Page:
6 books like Deep History

By Andrew Shryock, Daniel Lord Smail,

Here are 6 books that Deep History fans have personally recommended if you like Deep History. Shepherd is a community of 10,000+ authors and super readers sharing their favorite books with the world.

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Book cover of Rome: An Oxford Archaeological Guide

Judith Harris Author Of Pompeii Awakened: A Story of Rediscovery

From my list on the joys of life in classical antiquity.

Why am I passionate about this?

As a freelance journalist in Italy, I covered, for Time magazine, the Wall Street Journal, and others, tough topics: terrorism, the Mafia, the heroin traffic which passed via Sicilian laboratories to the U.S. At a certain point I found this overly negative. After taking a course in Rome on archaeology, by chance I was asked to direct a BBC half-hour documentary on Pompeii. In so doing, I realized that it was  time to focus upon the many positive elements of Italian life and history. From that life-changing documentary came this book on Pompeii, on which I worked for five rewarding years. My next book was on historical Venice.

Judith's book list on the joys of life in classical antiquity

Judith Harris Why did Judith love this book?

The late Amanda Claridge, a professor at the University of London, introduces us to the ancient city in the book she co-authored: Rome: An Oxford Archaeological Guide, now on offer as Rome, An archaeological guide. Over time, archaeology itself changes, and today's critics say that her presentation of up-to-date archaeology in Rome equally entrances both tourists and her fellow scholars. She taught at both Oxford and the University of London, as well as at Princeton University in the U.S.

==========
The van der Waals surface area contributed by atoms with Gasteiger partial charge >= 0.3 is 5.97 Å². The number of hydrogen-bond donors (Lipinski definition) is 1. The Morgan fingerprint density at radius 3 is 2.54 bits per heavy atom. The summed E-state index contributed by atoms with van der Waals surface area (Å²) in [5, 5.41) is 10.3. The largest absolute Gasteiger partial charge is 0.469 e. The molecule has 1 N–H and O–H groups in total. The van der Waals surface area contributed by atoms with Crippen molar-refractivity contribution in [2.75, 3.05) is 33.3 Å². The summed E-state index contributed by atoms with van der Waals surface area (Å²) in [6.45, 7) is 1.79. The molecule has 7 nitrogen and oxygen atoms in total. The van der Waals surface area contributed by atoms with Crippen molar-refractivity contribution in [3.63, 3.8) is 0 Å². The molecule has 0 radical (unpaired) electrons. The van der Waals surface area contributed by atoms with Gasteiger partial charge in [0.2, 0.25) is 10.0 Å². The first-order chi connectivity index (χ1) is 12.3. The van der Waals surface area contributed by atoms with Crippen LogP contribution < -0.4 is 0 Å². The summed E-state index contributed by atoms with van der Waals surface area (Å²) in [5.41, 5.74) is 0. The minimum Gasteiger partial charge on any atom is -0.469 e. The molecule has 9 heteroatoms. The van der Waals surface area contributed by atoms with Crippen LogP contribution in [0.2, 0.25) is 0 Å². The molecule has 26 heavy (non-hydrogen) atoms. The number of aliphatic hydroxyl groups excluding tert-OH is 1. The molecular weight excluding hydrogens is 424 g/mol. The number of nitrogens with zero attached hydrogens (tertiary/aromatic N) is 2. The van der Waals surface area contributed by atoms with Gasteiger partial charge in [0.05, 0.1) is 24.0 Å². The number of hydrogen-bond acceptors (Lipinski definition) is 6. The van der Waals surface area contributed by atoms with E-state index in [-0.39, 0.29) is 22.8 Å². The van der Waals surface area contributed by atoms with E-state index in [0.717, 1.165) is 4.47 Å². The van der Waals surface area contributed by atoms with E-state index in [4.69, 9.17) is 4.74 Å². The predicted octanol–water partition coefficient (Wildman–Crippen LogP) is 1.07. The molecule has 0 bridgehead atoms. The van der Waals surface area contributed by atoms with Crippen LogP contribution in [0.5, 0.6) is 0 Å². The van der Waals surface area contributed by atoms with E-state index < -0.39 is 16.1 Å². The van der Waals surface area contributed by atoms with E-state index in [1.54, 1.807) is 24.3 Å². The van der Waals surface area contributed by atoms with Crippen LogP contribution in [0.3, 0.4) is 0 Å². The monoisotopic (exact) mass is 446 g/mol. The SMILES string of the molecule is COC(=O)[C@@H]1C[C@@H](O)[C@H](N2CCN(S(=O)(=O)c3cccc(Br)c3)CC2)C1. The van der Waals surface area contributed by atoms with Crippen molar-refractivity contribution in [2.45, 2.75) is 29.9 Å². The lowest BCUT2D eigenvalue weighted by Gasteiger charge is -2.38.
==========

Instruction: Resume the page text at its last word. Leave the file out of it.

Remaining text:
By Amanda Claridge,

Why should I read it?

3 authors picked Rome as one of their favorite books, and they share why you should read it.

What is this book about?

The city of Rome is the largest archaeological site in the world, capital and showcase of the Roman Empire and the centre of Christian Europe.

This guide provides:

* Coverage of all the important sites in the city from 800 BC to AD 600 and the start of the early middle ages, drawing on the latest discoveries and the best of recent scholarship

* Over 220 high-quality maps, site plans, diagrams and photographs

* Sites divided into fourteen main areas, with star ratings to help you plan and prioritize your visit:
Roman Forum; Upper Via Sacra; Palatine; Imperial Forums; Campus…


Book cover of Cities: The First 6,000 Years

Greg Woolf Author Of The Life and Death of Ancient Cities: A Natural History

From my list on ancient cities.

Why am I passionate about this?